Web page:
6. The membrane is then baked in a vacuum or regular oven at 80 °C for 2 hours (standard conditions; nitrocellulose or nylon membrane) or exposed to ultraviolet radiation (nylon membrane) to permanently attach the transferred DNA to the membrane.
  7. The membrane is then exposed to a hybridization probe
    Hybridization probe
    In molecular biology, a hybridization probe is a fragment of DNA or RNA of variable length , which is used in DNA or RNA samples to detect the presence of nucleotide sequences that are complementary to the sequence in the probe...

    —a single DNA fragment with a specific sequence whose presence in the target DNA is to be determined. The probe DNA is labelled so that it can be detected, usually by incorporating radioactivity or tagging the molecule with a fluorescent
    Fluorescence is the emission of light by a substance that has absorbed light or other electromagnetic radiation of a different wavelength. It is a form of luminescence. In most cases, emitted light has a longer wavelength, and therefore lower energy, than the absorbed radiation...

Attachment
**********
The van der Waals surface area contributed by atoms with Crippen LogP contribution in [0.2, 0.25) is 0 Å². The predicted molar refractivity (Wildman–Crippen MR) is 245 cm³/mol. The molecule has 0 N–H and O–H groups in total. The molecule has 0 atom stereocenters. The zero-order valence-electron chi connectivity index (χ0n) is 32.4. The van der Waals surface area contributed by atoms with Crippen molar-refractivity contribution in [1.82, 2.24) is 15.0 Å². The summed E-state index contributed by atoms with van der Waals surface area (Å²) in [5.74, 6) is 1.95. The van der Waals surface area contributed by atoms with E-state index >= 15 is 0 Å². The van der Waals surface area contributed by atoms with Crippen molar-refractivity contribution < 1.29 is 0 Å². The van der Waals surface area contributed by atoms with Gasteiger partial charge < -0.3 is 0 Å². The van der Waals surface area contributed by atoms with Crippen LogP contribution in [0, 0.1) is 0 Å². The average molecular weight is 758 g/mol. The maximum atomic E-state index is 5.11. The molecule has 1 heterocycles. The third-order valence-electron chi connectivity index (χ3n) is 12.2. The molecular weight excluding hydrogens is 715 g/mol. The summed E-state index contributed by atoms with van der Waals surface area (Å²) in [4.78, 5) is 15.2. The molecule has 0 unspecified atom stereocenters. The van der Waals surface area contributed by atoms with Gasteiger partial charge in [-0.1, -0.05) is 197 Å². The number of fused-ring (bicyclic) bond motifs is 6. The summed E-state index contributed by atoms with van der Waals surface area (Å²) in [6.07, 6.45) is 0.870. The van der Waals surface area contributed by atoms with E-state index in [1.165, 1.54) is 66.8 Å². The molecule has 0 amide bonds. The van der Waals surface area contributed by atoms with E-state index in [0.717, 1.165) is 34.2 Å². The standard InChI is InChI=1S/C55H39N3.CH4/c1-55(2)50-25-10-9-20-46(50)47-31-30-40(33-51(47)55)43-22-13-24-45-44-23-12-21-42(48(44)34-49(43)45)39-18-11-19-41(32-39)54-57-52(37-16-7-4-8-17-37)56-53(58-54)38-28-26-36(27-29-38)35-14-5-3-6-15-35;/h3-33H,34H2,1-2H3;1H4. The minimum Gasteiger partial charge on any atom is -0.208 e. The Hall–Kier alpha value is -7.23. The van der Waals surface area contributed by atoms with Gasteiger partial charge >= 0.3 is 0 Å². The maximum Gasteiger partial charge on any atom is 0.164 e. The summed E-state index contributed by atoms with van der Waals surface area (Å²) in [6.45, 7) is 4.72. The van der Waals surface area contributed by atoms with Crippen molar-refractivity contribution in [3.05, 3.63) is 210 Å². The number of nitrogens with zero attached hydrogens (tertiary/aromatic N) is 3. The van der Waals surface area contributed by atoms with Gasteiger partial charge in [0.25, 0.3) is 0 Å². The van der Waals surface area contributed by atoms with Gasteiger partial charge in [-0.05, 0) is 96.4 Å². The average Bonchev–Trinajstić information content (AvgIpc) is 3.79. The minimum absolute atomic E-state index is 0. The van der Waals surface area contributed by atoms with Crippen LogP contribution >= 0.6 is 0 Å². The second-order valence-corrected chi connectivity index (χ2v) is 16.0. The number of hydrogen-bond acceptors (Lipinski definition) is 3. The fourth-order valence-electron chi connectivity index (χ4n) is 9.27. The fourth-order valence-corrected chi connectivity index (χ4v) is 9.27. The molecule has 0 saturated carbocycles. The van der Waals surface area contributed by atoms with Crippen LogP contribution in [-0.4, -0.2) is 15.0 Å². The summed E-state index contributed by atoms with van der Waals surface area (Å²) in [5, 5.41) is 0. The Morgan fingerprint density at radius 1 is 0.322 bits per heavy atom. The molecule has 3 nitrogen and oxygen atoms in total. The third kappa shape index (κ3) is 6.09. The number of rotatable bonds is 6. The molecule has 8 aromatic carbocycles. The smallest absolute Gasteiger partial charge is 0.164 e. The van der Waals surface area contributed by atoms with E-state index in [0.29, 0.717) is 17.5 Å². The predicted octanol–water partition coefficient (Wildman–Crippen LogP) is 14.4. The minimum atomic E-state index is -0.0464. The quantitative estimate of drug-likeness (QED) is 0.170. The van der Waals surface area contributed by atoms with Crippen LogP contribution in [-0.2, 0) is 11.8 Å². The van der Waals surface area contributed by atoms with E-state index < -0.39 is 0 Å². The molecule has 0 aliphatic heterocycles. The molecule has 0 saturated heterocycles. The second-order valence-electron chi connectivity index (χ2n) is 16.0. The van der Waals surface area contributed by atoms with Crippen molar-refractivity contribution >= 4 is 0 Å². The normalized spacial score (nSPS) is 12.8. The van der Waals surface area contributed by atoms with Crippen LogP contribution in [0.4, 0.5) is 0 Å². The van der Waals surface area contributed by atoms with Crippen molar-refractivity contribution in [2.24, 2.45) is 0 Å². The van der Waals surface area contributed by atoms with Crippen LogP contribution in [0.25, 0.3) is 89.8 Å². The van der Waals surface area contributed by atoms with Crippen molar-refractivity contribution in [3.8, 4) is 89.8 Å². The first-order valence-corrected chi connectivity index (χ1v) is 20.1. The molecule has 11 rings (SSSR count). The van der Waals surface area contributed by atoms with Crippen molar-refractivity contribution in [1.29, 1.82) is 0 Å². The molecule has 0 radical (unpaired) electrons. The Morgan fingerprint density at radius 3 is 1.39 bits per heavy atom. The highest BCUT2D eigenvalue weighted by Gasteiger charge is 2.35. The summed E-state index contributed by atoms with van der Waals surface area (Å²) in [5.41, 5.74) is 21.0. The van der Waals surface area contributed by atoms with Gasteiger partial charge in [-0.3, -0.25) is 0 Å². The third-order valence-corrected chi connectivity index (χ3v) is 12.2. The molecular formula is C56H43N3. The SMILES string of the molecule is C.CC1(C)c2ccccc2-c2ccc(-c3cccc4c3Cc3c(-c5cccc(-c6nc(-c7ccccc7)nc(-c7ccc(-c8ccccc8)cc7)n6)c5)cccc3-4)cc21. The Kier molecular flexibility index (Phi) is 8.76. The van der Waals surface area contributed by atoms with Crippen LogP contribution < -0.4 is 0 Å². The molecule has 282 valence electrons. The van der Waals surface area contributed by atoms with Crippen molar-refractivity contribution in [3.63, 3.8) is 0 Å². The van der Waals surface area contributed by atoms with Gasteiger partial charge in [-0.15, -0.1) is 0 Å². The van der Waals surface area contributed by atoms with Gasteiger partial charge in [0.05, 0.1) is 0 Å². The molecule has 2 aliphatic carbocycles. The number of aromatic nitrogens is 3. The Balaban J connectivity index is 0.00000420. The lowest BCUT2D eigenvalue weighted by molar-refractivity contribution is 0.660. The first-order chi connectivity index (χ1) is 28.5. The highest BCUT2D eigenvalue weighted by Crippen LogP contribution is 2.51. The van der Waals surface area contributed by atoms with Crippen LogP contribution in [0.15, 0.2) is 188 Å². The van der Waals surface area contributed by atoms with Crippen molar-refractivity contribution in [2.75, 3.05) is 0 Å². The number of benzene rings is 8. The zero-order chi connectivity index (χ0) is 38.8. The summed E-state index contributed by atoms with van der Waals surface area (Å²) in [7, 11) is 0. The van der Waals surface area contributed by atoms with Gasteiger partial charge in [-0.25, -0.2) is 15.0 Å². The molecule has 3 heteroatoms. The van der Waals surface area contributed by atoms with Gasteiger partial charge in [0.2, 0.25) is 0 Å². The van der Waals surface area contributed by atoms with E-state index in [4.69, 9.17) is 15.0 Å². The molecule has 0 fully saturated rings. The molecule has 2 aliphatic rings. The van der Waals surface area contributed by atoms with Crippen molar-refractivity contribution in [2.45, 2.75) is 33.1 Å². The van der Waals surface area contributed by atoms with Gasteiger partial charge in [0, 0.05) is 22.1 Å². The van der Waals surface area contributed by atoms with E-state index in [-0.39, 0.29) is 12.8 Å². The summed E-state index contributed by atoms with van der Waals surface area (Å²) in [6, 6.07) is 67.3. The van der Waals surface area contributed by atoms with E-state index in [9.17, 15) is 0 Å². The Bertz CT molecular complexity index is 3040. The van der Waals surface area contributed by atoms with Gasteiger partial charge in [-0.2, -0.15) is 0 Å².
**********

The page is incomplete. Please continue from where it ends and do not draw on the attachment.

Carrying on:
or chromogenic dye. In some cases, the hybridization probe may be made from RNA, rather than DNA. To ensure the specificity of the binding of the probe to the sample DNA, most common hybridization methods use salmon or herring sperm DNA for blocking of the membrane surface and target DNA, deionized formamide
    Formamide, also known as methanamide, is an amide derived from formic acid. It is a clear liquid which is miscible with water and has an ammonia-like odor. It is used primarily for manufacturing sulfa drugs and synthesizing vitamins and as a softener for paper and fiber...

    , and detergents such as SDS
    Sodium dodecyl sulfate
    Sodium dodecyl sulfate , sodium laurilsulfate or sodium lauryl sulfate is an organic compound with the formula CH311OSO3Na). It is an anionic surfactant used in many cleaning and hygiene products...

     to reduce non-specific binding of the probe.
  8. After hybridization, excess probe is washed from the membrane (typically using SSC buffer
    SSC buffer